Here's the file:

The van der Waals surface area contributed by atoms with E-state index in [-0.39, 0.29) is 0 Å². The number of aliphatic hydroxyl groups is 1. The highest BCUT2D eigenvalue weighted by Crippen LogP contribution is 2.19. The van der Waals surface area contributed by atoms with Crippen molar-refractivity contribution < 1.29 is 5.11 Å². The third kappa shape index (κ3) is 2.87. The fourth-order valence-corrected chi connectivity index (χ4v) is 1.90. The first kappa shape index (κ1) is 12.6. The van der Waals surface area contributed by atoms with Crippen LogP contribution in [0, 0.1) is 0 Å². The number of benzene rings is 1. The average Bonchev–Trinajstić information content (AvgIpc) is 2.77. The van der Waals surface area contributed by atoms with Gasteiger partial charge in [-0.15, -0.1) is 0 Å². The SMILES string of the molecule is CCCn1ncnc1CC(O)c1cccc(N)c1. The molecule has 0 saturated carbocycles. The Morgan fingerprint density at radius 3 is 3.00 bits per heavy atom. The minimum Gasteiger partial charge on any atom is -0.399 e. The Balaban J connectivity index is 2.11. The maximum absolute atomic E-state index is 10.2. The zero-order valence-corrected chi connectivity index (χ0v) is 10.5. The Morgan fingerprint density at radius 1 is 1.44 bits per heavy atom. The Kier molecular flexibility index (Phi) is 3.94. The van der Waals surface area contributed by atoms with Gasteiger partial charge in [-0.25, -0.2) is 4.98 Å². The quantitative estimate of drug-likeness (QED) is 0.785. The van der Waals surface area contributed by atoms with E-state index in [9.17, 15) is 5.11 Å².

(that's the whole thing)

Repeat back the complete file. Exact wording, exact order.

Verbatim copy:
The van der Waals surface area contributed by atoms with E-state index in [-0.39, 0.29) is 0 Å². The number of aliphatic hydroxyl groups is 1. The highest BCUT2D eigenvalue weighted by Crippen LogP contribution is 2.19. The van der Waals surface area contributed by atoms with Crippen molar-refractivity contribution < 1.29 is 5.11 Å². The third kappa shape index (κ3) is 2.87. The fourth-order valence-corrected chi connectivity index (χ4v) is 1.90. The first kappa shape index (κ1) is 12.6. The van der Waals surface area contributed by atoms with Crippen LogP contribution in [0, 0.1) is 0 Å². The number of benzene rings is 1. The average Bonchev–Trinajstić information content (AvgIpc) is 2.77. The van der Waals surface area contributed by atoms with Gasteiger partial charge in [-0.15, -0.1) is 0 Å². The SMILES string of the molecule is CCCn1ncnc1CC(O)c1cccc(N)c1. The molecule has 0 saturated carbocycles. The Morgan fingerprint density at radius 3 is 3.00 bits per heavy atom. The minimum Gasteiger partial charge on any atom is -0.399 e. The Balaban J connectivity index is 2.11. The maximum absolute atomic E-state index is 10.2. The zero-order valence-corrected chi connectivity index (χ0v) is 10.5. The Morgan fingerprint density at radius 1 is 1.44 bits per heavy atom. The Kier molecular flexibility index (Phi) is 3.94. The van der Waals surface area contributed by atoms with Gasteiger partial charge in [-0.25, -0.2) is 4.98 Å². The quantitative estimate of drug-likeness (QED) is 0.785. The van der Waals surface area contributed by atoms with E-state index in [9.17, 15) is 5.11 Å².